“Those who love may listen; but it is extremely rare to find a listener. Most of us are after results, achieving goals; we are forever overcoming and conquering, and so there is no listening. It is only in listening that one hears the song of the words.”
Yesterday I was at Goat Rock Beach in California, a rocky beach, and each wave threw pebbles around my feet. As each wave washed back out, running around the pebbles and carrying them, it made a sound like a huge rainstick—a washing sound, a whooshing sound, and inside all the rocks clicking together. I lay down for a little while and listened. This morning around six, a dog barking. I didn’t particularly think, hurray, a dog barking, but there was something itself in the barking, something full and real in the wash of the sounds. Something lovely.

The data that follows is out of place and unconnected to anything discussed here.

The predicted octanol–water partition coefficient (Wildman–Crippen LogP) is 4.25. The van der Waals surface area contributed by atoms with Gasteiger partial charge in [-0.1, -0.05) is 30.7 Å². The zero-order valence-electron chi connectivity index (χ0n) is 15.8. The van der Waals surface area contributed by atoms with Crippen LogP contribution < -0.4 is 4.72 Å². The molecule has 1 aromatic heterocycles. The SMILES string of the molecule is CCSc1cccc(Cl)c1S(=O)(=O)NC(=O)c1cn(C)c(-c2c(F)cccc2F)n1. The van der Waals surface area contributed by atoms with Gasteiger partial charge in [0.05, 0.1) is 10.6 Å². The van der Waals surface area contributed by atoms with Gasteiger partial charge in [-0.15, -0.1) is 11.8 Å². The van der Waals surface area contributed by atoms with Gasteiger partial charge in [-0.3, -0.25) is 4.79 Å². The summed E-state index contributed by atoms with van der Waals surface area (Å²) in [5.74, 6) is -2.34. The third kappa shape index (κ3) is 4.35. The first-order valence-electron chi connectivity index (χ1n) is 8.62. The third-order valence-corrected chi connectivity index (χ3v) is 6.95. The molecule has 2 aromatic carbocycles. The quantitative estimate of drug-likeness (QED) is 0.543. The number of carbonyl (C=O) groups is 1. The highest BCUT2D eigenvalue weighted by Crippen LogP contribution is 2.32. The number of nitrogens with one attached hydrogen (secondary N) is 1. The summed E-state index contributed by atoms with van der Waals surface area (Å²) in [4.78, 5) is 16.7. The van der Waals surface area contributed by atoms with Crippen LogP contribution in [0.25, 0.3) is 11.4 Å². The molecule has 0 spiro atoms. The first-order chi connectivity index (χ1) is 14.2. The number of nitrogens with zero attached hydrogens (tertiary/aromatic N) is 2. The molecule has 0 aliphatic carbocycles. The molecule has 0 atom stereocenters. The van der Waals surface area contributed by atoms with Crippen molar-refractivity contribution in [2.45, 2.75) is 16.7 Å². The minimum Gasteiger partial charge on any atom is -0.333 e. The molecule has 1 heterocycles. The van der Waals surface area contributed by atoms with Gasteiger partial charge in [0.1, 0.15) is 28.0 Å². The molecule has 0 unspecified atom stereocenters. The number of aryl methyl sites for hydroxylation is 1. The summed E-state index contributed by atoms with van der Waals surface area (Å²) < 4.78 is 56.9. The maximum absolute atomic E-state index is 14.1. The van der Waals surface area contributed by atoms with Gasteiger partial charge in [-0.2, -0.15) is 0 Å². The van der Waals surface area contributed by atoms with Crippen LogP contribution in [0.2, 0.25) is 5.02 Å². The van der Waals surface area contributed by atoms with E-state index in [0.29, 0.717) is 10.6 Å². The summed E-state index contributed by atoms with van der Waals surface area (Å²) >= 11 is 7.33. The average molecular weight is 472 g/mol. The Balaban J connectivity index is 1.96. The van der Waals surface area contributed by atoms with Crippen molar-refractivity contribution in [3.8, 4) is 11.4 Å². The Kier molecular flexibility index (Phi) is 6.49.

I think I disagree with Krishnamurti. I think there are listeners everywhere. I think there are lots of ways of being a listener, and if you look for someone who listens like you do, all the time, you probably won’t find one. Listening can mix in with everything. And I love the idea that listening can come from loving. I find it really useful to think about my bustling habit of “overcoming and conquering” as something that precludes listening. So this morning, at eight am, I’m listening to the memory of the ocean and the barking. I’m listening to the traffic outside and the teapot warming. I’m glad for the chance to sit with this. I don’t mean that I’m listening to the “meaning” of these sounds—sometimes it’s nice to think, ah, yes, that vroom of an engine is someone going somewhere, and I hope they’re well. I’m listening to the sounds. The teapot’s getting louder. Water starting to shake inside. My arm brushes against the chair. And that’s not quite what I mean, either. I mean listen. A bubbling. A rustling. A brushing. A breathing.